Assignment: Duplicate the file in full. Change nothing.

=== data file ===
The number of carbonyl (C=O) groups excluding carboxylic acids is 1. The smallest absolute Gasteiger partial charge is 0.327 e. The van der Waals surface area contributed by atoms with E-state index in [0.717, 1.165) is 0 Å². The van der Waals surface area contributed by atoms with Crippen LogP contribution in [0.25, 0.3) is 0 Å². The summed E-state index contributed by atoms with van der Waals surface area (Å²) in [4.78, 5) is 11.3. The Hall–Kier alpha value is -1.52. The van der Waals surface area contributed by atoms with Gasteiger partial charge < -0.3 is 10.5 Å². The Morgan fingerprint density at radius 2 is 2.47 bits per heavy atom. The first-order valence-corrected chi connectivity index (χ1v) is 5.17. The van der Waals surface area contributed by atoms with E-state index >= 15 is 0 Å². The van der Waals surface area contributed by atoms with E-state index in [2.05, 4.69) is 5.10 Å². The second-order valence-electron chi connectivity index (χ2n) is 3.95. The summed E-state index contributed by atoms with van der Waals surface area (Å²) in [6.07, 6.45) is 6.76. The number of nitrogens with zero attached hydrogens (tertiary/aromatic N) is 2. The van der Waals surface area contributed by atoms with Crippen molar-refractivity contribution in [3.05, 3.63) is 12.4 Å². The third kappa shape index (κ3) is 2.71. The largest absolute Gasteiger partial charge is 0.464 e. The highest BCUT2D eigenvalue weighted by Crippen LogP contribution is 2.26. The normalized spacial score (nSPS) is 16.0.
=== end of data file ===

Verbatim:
The number of carbonyl (C=O) groups excluding carboxylic acids is 1. The smallest absolute Gasteiger partial charge is 0.327 e. The van der Waals surface area contributed by atoms with E-state index in [0.717, 1.165) is 0 Å². The van der Waals surface area contributed by atoms with Crippen LogP contribution in [0.25, 0.3) is 0 Å². The summed E-state index contributed by atoms with van der Waals surface area (Å²) in [4.78, 5) is 11.3. The Hall–Kier alpha value is -1.52. The van der Waals surface area contributed by atoms with Gasteiger partial charge < -0.3 is 10.5 Å². The Morgan fingerprint density at radius 2 is 2.47 bits per heavy atom. The first-order valence-corrected chi connectivity index (χ1v) is 5.17. The van der Waals surface area contributed by atoms with E-state index >= 15 is 0 Å². The van der Waals surface area contributed by atoms with E-state index in [2.05, 4.69) is 5.10 Å². The second-order valence-electron chi connectivity index (χ2n) is 3.95. The summed E-state index contributed by atoms with van der Waals surface area (Å²) in [6.07, 6.45) is 6.76. The number of nitrogens with zero attached hydrogens (tertiary/aromatic N) is 2. The van der Waals surface area contributed by atoms with Crippen molar-refractivity contribution in [3.05, 3.63) is 12.4 Å². The third kappa shape index (κ3) is 2.71. The largest absolute Gasteiger partial charge is 0.464 e. The highest BCUT2D eigenvalue weighted by Crippen LogP contribution is 2.26. The normalized spacial score (nSPS) is 16.0.